The Best Ways To Shrink Belly Fat Fast, Physicians Say
Excess belly fat is a health concern that should be talked about more. Fat around the middle section, even for someone at a normal weight, causes serious issues like stroke, heart disease, diabetes and premature death. Too much belly fat is defined as more than 35 inches in women and 40 inches in men by health care experts, The good news is, with a few healthy lifestyle changes belly fat can be eliminated. Eat This, Not That! Health spoke with Dr. Tomi Mitchell, a Board-Certified Family Physician with Holistic Wellness Strategies, who explains to Eat This, Not That! Health what habits to change up to lose abdominal fat. Read on—and to ensure your health and the health of others, don't miss these Sure Signs You've Already Had COVID.
How Healthy Habits Can Help Us Stay Fit
Dr. Mitchell says, "Habits are things we do without putting much thought into them. It's as if our brains are programmed to respond to situations in certain ways. Some habits are good for us, others are not so. But what exactly is a habit? A habit is defined as a fixed or regular tendency or practice, especially one that is hard to give up. habits can be helpful because they make life easier by saving us the energy of having to make decisions all the time. On the other hand, habits can be harmful if they're keeping us from reaching our full potential or taking care of our health. So how can we tell if our habits are helping or harming us? Well, for starters, if the habit is concerning to you, or to others you know and trust, then, it's time to take an honest look at the problem. Let us talk about belly fat. For some, it's a nuisance. For others, it's a source of great frustration and insecurity. Belly fat is one of the most difficult kinds of fat to lose, and it can be very discouraging to see your hard work not reflected in the mirror. But it's important to remember that belly fat is not just about appearance. It's also about health. Belly fat, specifically visceral fat, is associated with a number of serious health conditions, including heart disease, diabetes, and certain types of cancer. So even if you're not happy with the way your belly looks, try to focus on the fact that you're doing something good for your health. And who knows? Maybe one day you'll look in the mirror and see a belly you're proud of. "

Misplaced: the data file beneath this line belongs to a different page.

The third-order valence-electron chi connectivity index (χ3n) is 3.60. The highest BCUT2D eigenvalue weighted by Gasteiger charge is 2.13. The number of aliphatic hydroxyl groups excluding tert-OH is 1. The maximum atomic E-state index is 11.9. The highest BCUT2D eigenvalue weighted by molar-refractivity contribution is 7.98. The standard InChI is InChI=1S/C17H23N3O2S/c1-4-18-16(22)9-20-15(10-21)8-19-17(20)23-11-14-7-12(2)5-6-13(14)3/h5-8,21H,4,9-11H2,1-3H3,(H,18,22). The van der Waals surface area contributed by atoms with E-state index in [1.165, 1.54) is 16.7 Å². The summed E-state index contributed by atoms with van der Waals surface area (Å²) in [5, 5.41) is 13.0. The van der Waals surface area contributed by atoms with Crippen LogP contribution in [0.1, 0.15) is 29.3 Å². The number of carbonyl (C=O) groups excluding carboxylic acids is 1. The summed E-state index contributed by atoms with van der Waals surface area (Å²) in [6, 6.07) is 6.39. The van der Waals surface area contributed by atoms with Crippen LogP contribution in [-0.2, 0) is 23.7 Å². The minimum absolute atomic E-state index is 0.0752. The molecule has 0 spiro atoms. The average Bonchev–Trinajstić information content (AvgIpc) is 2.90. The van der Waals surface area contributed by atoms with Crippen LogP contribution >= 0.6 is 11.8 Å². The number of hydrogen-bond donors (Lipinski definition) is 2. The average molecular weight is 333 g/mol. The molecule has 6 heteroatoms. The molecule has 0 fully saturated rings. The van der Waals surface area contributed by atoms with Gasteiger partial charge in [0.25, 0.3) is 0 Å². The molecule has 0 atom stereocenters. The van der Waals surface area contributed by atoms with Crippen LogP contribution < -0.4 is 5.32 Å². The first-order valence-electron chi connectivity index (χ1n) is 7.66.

Identify Problem Habits When It Comes To Food
Dr. Mitchell shares, "It's common knowledge that eating habits play a big role in overall health, but it can be difficult to change established patterns. A good first step is to take an honest inventory of when and how often you eat. Are you a late-night snacker? Do you eat a heavy meal right before bed? Are you cooking mainly home-cooked meals, or does your diet mainly consist of fast food or fried or smoked food? Once you have a better understanding of your eating habits, you can start to make changes that will improve your health. For example, if you find that you're eating most of your calories at night, try shifting some of your meals to earlier in the day. And if you're eating a lot of processed or fried foods, start by slowly replacing them with healthier options."
Get Up and Move–Don't Be Seated All Day
"A sedentary lifestyle is one that includes little to no physical activity," explains Dr. Mitchell. "In other words, individuals who lead sedentary lifestyles tend to spend most of their time sitting down. While there are many sedentary occupations – such as office work – that cannot be avoided, leading a sedentary lifestyle does not necessarily mean that you have a sedentary job. Rather, it refers to an overall pattern of behavior characterized by little movement.There are many potential health risks associated with a sedentary lifestyle. For instance, sedentary individuals are more likely to develop obesity, type II diabetes, and cardiovascular disease. Additionally, sedentary lifestyles have been linked to higher rates of depression and anxiety. Therefore, it is important to find ways to incorporate more movement into your day. Perhaps take at least a 30-minute walk a day, sign up and regularly attend a fitness class, borrow a neighbor's dog and take them for walks–the options are endless. Staying physically active would help you shrink that stubborn belly fat. Exercise is something we should incorporate throughout our entire life and both the young and old benefit from it."